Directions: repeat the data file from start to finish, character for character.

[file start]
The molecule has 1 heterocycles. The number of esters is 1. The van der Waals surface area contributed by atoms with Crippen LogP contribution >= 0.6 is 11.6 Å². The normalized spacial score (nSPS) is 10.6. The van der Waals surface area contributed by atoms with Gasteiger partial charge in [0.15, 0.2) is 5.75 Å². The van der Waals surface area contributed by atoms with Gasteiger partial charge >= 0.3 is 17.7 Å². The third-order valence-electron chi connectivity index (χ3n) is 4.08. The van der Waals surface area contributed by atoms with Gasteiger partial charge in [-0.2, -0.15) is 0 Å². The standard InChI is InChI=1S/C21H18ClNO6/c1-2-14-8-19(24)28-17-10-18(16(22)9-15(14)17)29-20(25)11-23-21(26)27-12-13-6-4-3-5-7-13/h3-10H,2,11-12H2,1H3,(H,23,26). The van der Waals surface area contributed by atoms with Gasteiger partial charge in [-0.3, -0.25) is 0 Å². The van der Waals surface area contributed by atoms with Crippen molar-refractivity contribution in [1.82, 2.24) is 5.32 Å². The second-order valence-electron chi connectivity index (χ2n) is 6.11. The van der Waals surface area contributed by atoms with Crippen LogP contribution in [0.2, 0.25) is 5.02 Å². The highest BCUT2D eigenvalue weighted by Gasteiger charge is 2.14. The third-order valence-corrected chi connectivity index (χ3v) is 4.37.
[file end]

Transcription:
The molecule has 1 heterocycles. The number of esters is 1. The van der Waals surface area contributed by atoms with Crippen LogP contribution >= 0.6 is 11.6 Å². The normalized spacial score (nSPS) is 10.6. The van der Waals surface area contributed by atoms with Gasteiger partial charge in [0.15, 0.2) is 5.75 Å². The van der Waals surface area contributed by atoms with Gasteiger partial charge >= 0.3 is 17.7 Å². The third-order valence-electron chi connectivity index (χ3n) is 4.08. The van der Waals surface area contributed by atoms with Gasteiger partial charge in [-0.2, -0.15) is 0 Å². The standard InChI is InChI=1S/C21H18ClNO6/c1-2-14-8-19(24)28-17-10-18(16(22)9-15(14)17)29-20(25)11-23-21(26)27-12-13-6-4-3-5-7-13/h3-10H,2,11-12H2,1H3,(H,23,26). The van der Waals surface area contributed by atoms with Gasteiger partial charge in [-0.3, -0.25) is 0 Å². The van der Waals surface area contributed by atoms with Crippen molar-refractivity contribution in [1.82, 2.24) is 5.32 Å². The second-order valence-electron chi connectivity index (χ2n) is 6.11. The van der Waals surface area contributed by atoms with Crippen LogP contribution in [0.2, 0.25) is 5.02 Å². The highest BCUT2D eigenvalue weighted by Gasteiger charge is 2.14. The third-order valence-corrected chi connectivity index (χ3v) is 4.37.